Suddenly her stomach gave a most undignified growl. It had been the noon-meal when she had last eaten, she reminded herself, eight hours ago. “Immortal spirits may thrive on prayers and worship,” she quoted Saimmi’s words of the week before “but for a Spontoon priestess - it’s no sin for her to enjoy a good meal!” What strength she had, was dedicated now to the service of the islands – and certainly it was her duty to keep her strength up.

    Following her nose, Oharu walked in through the richly carved cedar entrance of “Vangatola’s Kitchen”, its sign written large in Spontoonie and only added as an afterthought in English. There were about a dozen furs seated, some in Native dress and some in the semi-“Euro” loose shirts and trousers that were common in Main Village and for furs who worked on the other islands. All eyes turned to her, and all ears rose in respectful surprise.

    “Honoured Mother! You do us a kindness, with your visit.” From behind the serving counter a stocky pine marten, evidently the proprietor, emerged. “How can we help you? All we have is yours to ask.”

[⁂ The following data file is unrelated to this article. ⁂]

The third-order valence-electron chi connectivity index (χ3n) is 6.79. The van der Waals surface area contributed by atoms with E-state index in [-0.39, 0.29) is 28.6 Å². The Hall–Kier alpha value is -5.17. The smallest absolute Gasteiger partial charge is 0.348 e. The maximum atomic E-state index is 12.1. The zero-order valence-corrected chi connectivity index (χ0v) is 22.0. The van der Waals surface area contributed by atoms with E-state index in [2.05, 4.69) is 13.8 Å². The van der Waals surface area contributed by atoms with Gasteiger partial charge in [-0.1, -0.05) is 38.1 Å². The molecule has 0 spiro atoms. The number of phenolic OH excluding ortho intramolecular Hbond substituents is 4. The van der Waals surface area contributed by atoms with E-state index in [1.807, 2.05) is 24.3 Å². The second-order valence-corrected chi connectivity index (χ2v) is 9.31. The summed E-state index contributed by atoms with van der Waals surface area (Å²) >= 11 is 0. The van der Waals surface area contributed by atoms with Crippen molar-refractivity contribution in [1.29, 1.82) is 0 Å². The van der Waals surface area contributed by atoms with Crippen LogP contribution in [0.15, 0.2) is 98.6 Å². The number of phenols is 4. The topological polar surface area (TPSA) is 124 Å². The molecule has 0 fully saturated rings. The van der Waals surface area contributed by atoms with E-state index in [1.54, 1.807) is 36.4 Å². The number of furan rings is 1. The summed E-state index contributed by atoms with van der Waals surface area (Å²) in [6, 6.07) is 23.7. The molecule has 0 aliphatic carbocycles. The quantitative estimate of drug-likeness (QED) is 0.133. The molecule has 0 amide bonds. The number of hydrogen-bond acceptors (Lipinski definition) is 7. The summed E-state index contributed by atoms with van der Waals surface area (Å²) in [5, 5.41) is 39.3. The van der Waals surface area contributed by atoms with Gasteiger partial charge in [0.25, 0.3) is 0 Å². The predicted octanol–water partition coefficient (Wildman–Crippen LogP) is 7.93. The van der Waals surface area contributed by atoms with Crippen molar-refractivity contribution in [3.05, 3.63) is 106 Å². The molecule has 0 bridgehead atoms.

“Please,” Oharu declined the offer of a chair by the fire-pit. “Only a meal as customer. And to pay as customer, if I may.” It was embarrassing that she had to make many furs accept money for such things as food and water taxis; the Althing supported its Priestesses well enough, although there was no fixed wage as such. “May I choose?” She looked around at the printed menu, while her ears swivelled to hear a jaunty tune blaring from a radio in the next room. She found herself committing the lyrics to memory, as she instinctively did with dances and poems. It was evidently a Euro song, she noted, but she always needed more background on Euros if she was to understand them better.

“We don’t like to whistle, don’t blow saxophones
We like bananas, because they have no bones!
 I stood by the fruit store just this morning
Just to watch a funny-looking man (funny man!)
This is what he said (oh yes! I heard every word)
And I’ll tell you, so you’ll understand ….

I don’t like your peaches, they are full of stones
I like bananas, because they have no bones!
Don’t give me tomatoes, I can’t stand ice-cream cones
We like bananas, because they have no bones!

No matter where I go, with Suzie, Mae or Anna
I want the world to know - I must have my banana!
Cabbages and onions, hurt my singing tones
We like bananas, because they have no bones!”